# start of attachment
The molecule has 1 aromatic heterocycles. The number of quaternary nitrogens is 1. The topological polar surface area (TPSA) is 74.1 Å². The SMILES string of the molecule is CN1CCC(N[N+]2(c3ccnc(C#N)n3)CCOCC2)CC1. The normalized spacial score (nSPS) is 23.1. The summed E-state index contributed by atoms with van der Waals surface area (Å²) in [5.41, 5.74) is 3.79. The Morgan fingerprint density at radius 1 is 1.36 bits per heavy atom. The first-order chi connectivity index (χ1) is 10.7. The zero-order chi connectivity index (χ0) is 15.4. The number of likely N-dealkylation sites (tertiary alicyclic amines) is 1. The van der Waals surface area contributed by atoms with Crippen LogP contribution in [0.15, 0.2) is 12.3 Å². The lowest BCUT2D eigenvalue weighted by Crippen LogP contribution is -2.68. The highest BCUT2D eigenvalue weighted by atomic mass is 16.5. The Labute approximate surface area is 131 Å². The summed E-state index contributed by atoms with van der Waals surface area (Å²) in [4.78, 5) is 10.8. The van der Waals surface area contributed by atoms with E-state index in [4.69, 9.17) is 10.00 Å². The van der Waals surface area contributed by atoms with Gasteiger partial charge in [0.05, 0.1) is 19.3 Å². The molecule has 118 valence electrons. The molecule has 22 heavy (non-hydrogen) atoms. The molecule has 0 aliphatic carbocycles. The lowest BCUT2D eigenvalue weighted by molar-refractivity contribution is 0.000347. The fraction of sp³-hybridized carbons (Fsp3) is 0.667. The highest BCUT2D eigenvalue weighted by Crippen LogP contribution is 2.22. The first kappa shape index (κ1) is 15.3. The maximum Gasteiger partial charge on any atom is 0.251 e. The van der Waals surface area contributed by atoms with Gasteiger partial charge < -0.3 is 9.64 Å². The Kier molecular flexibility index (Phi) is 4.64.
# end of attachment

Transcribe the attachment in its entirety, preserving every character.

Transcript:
The molecule has 1 aromatic heterocycles. The number of quaternary nitrogens is 1. The topological polar surface area (TPSA) is 74.1 Å². The SMILES string of the molecule is CN1CCC(N[N+]2(c3ccnc(C#N)n3)CCOCC2)CC1. The normalized spacial score (nSPS) is 23.1. The summed E-state index contributed by atoms with van der Waals surface area (Å²) in [5.41, 5.74) is 3.79. The Morgan fingerprint density at radius 1 is 1.36 bits per heavy atom. The first-order chi connectivity index (χ1) is 10.7. The zero-order chi connectivity index (χ0) is 15.4. The number of likely N-dealkylation sites (tertiary alicyclic amines) is 1. The van der Waals surface area contributed by atoms with Crippen LogP contribution in [0.15, 0.2) is 12.3 Å². The lowest BCUT2D eigenvalue weighted by Crippen LogP contribution is -2.68. The highest BCUT2D eigenvalue weighted by atomic mass is 16.5. The Labute approximate surface area is 131 Å². The summed E-state index contributed by atoms with van der Waals surface area (Å²) in [4.78, 5) is 10.8. The van der Waals surface area contributed by atoms with E-state index in [4.69, 9.17) is 10.00 Å². The van der Waals surface area contributed by atoms with Gasteiger partial charge in [0.05, 0.1) is 19.3 Å². The molecule has 118 valence electrons. The molecule has 22 heavy (non-hydrogen) atoms. The molecule has 0 aliphatic carbocycles. The lowest BCUT2D eigenvalue weighted by molar-refractivity contribution is 0.000347. The fraction of sp³-hybridized carbons (Fsp3) is 0.667. The highest BCUT2D eigenvalue weighted by Crippen LogP contribution is 2.22. The first kappa shape index (κ1) is 15.3. The maximum Gasteiger partial charge on any atom is 0.251 e. The van der Waals surface area contributed by atoms with Gasteiger partial charge < -0.3 is 9.64 Å². The Kier molecular flexibility index (Phi) is 4.64.